“I hate Florida!” my 5-year-old son declared from the back seat.
Ohhh … the flouride treatment!
The E-man, it seems, shares my … er … dislike for dental care. While his sister has cheerfully submitted to fillings, the E-man clenches during a routine tooth-cleaning.
It was inevitable, of course. One of my kids was bound to pick up on my own fear and loathing.
A few years ago, I found a new dentist, a nice man with a nice staff, who cater to my wussiness.
“Are you OK?” the hygienist asked on my first visit there, after noticing my balled-up fists and rigor-mortis pose.
Bear in mind, the woman was only cleaning my teeth.
I blame the many early years I was tortured by my childhood dentist. He pulled nearly every single baby tooth — “We need to make room for the ones coming in!” — and even four permanent ones.
All this extraction and moving around (braces! joy!) resulted in premature gum recession once I hit my 20s. These days, dentists are no longer so quick to pull teeth, especially permanent ones, realizing that too much rapid change can later cause problems, such as my gum recession, which led to gum grafts, which are both bloody and painful and just … gross.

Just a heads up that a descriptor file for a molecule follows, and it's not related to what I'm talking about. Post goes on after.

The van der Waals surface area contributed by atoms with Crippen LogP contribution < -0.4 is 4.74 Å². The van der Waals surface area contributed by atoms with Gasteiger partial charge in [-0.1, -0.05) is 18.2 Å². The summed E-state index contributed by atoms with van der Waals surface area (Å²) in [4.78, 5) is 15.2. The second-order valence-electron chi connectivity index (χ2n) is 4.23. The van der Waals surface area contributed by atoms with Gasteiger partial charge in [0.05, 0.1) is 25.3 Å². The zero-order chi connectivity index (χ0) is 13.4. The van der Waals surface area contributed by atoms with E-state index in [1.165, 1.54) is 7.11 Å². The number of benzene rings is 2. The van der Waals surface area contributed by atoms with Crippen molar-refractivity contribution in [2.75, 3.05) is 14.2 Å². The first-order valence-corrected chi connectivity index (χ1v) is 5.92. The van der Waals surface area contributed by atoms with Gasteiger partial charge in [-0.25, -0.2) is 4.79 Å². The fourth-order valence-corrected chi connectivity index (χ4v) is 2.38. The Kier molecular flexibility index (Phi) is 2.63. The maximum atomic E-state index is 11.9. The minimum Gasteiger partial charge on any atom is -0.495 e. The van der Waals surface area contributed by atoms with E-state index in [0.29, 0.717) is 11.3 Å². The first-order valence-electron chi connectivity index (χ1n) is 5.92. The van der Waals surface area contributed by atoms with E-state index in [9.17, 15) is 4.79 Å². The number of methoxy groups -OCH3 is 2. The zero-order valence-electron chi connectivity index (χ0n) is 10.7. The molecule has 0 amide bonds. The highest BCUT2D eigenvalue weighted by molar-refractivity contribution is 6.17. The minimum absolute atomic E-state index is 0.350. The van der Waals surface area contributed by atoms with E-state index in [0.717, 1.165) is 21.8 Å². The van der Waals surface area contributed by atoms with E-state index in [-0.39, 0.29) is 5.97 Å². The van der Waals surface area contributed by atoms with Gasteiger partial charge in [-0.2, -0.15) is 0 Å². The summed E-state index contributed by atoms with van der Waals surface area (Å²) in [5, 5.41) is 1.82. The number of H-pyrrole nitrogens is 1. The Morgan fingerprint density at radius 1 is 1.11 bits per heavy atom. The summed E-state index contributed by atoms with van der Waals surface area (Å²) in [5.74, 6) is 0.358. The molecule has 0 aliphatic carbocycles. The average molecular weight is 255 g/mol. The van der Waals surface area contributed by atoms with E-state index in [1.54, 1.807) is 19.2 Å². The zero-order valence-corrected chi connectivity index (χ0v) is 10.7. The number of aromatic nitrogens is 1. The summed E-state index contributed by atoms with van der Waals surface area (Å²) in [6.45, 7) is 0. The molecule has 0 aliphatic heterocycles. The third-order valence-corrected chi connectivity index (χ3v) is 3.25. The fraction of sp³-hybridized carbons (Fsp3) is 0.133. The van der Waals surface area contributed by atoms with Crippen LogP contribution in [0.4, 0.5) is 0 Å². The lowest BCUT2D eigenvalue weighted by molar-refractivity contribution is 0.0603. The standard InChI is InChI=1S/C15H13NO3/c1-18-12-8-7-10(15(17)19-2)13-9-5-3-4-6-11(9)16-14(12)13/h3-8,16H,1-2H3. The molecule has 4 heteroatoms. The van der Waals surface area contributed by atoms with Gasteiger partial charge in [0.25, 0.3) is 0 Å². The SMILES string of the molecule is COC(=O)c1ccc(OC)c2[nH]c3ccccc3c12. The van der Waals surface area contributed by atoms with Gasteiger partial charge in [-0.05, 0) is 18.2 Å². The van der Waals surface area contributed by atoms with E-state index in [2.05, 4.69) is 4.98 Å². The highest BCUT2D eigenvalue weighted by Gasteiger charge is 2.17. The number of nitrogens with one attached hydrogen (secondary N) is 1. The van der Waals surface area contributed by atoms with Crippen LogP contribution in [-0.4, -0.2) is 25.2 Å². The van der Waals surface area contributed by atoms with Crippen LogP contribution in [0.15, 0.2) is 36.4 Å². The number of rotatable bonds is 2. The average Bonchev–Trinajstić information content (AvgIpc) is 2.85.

I also have an area in my mouth that won’t go numb. This problem surface when I was a teen getting a cavity filled. When the dentist hit that tooth, I shot out of the chair and knocked the drill out of his hand. (He was rather grumpy about that.) When I had the gum grafts, the periodontist also was unable to get that area numb. Imagine having someone sewing tissue to your gums, watching the needle go in and out as blood drips from the “thread” onto your little napkin-thingy while the doc apologizes the whole time about the lack of numbness.
And get this — not one of these people ever offered me gas, unlike the nice hygienist who took pity on me and my clenched fists.
And what a revelation!
Why was I nearly 40 before discovering the bliss of a little laughing gas?
At any rate, my visits these days are less scary. (This dentist also prescribes sedatives for scary procedures. Like getting fillings!)
But as I watched my little E-man on the table this morning, I still remembered the fear of my early days, especially when I saw his wee, trembling hands. He did great though. And no cavities, thank goodness, for I fear the E-man’s reaction to a novocaine needle.